But, I digress.  These ideas swirl through my head on a daily basis.  I hear comments made by others and think, "wow, you would never survive if you lived in another time."  A magazine that I subscribe to, and mostly enjoy but secretly sort of think it is a different version of a "Martha Stewart" lifestyle, is Mary Janes Farm.  There is always something I take away from reading an issue, but a lot of it seems too perfect.  The current issue's Editor's Note struck a chord with me.   It was a discussion of what was referred to as "farm aerobics" and the idea of how ridiculous it would seem to our ancestors to find the need to go somewhere to get exercise.  A lot of the activity you need to be healthy can be found in your own home.  The catch is you have to intentionally seek it out.  Turn off the phone, turn off the TV, turn off the computer, turn off the x,y,z gadget and basically get up off your butt and actually live and do things for a better life.  Our grandparents cooked their own foods from scratch, which involved relatively few (if any) electronic devices to prepare the foods.  Bread was kneaded by hand, potatoes were mashed with a masher, butter was churned by hand.  Of late, we have been looking for "old fashioned" kitchen gadgets...they are tried and true and don't break like today's goods.  Go outside, pull weeds and plant a garden...instead of hiring someone to do it and having only a yard that provides aesthetic rather than healthy beauty...bend down/stretch/move and clean your own house.   In simplest form, the suggestion is MOVE.

I fully realize that this approach is not for everyone.  And yes, I am different.  But different can be very good.

My wish for the world in general...a lofty wish...is for more self-reliance, more acceptance, more accountability and more tolerance.  Not to get on an even bigger soapbox, but in my view:  we ALL came from the same source and ALL deserve love.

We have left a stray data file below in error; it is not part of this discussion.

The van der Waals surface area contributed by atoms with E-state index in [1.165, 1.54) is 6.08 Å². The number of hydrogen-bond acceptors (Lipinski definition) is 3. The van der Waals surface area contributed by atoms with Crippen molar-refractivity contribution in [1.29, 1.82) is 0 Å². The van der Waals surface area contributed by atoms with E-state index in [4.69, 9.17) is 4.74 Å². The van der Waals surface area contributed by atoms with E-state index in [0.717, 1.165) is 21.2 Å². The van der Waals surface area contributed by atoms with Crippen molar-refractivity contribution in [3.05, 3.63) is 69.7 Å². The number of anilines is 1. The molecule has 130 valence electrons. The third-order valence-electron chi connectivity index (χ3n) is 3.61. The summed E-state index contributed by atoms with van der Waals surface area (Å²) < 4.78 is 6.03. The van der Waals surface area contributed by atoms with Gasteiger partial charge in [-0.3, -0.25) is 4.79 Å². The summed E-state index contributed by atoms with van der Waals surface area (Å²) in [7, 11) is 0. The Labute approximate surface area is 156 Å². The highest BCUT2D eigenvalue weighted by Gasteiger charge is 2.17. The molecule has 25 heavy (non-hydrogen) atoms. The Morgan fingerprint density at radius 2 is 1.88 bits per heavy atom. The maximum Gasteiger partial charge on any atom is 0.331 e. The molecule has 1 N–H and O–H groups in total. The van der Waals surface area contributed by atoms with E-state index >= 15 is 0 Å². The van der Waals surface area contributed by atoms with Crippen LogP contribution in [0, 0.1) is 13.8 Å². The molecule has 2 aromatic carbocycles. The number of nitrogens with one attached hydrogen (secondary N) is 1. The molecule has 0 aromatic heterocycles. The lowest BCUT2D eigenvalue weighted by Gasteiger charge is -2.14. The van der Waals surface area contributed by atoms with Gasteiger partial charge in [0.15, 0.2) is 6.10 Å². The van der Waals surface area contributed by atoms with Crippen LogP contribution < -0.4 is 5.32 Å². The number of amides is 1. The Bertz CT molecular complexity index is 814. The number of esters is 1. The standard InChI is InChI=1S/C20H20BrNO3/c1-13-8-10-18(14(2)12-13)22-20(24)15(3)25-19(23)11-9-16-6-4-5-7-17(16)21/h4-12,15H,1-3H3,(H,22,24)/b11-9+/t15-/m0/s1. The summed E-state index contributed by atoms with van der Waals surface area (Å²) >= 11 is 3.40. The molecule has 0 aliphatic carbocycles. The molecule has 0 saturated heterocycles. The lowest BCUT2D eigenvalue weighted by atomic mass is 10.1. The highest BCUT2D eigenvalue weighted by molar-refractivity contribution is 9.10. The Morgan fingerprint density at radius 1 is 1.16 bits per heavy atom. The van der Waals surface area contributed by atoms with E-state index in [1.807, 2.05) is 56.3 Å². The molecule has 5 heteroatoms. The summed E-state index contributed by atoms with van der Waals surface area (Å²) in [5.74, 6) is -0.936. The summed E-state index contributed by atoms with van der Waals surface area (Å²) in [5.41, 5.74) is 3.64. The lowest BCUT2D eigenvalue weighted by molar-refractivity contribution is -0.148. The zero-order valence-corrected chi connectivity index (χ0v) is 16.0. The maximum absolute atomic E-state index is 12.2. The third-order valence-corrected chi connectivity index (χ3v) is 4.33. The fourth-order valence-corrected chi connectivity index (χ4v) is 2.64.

Hugs to Amos, wherever you are.  Meowmy misses you!



Sunday, October 5, 2014

Sunday Funday

This is normally one of our favorite October weekends. Metamora Canal Days to search for treasures amongst the vendors and stock up on corn meal from the Mill on one day and a trek to Louisville's St. James Court Art Show to indulge in some shopping (and purchasing) from my favorite silversmith on the other day. 

Neither happened this year. But, to be fair, the art show trip didn't happen last year either due to a freaky rain storm the day we planned to go. We had already decided to skip Louisville again this year, but were going to do the Metamora thing on Saturday until we woke up to chilly weather combined with brutal winds. Ummm, no thank you.  Besides, I still have 3 bags of corn meal tucked away in the freezer for safekeeping. 

No worries, regroup and move on.  The revised plan involved getting up early Sunday morning and going out for a yummy breakfast followed by a visit to what will likely be the last Bargersville Flea Market trip of the year. 

Great plans are a good thing to have. 

And then you sleep in until 9:30 because the window is slightly cracked open and there is an ever so slight chill to the air in the bedroom and you are sooooo snuggly snoozy sleepy that the fact that you finally had a night with no miserable menopausal hot flashes causing you to wake up in a full on dripping sweat at least 37 times during the night which results in you choosing not to get up and ultimately finds you writing a ridiculously long run on sentence...likely also a menopausal mistake!  Say what?  Normal version:  We overslept then went to a late breakfast before the flea market. However, note that the first portion is more descriptive of my mind of late in its previously sleep deprived state. 

The fun thing about flea markets is that you never know what you're going to find. Today was no exception. Wes found the most adorable vintage ladies coat for me that had been custom made/labelled for LS Ayres.  Anyone with any ties to Indianapolis and this department store will understand this great find. What else was so special about it?? It was leopard print with furry collar (fake fur on both sections but super nice). The price? $15. WHAT??? I tried it on and felt a little bit like the stepsisters in Cinderella trying to stuff their feet into a too small shoe. Just a bit too snug in the shoulders. Bummer! 

The same vendor had another item for which I have developed a collecting passion for...a nearly perfect picnic basket. A few weeks ago I found another one by the same maker. Now, I don't plan on going on a bunch of picnics.  So what good are these baskets?  Four words:  cat proof yarn storage (that is also cute to boot!)

Sophie agrees...(even though she appears to be more interested in looking out the window and at the floor). Today's find was the red plaid version. 



Hope you had a great weekend!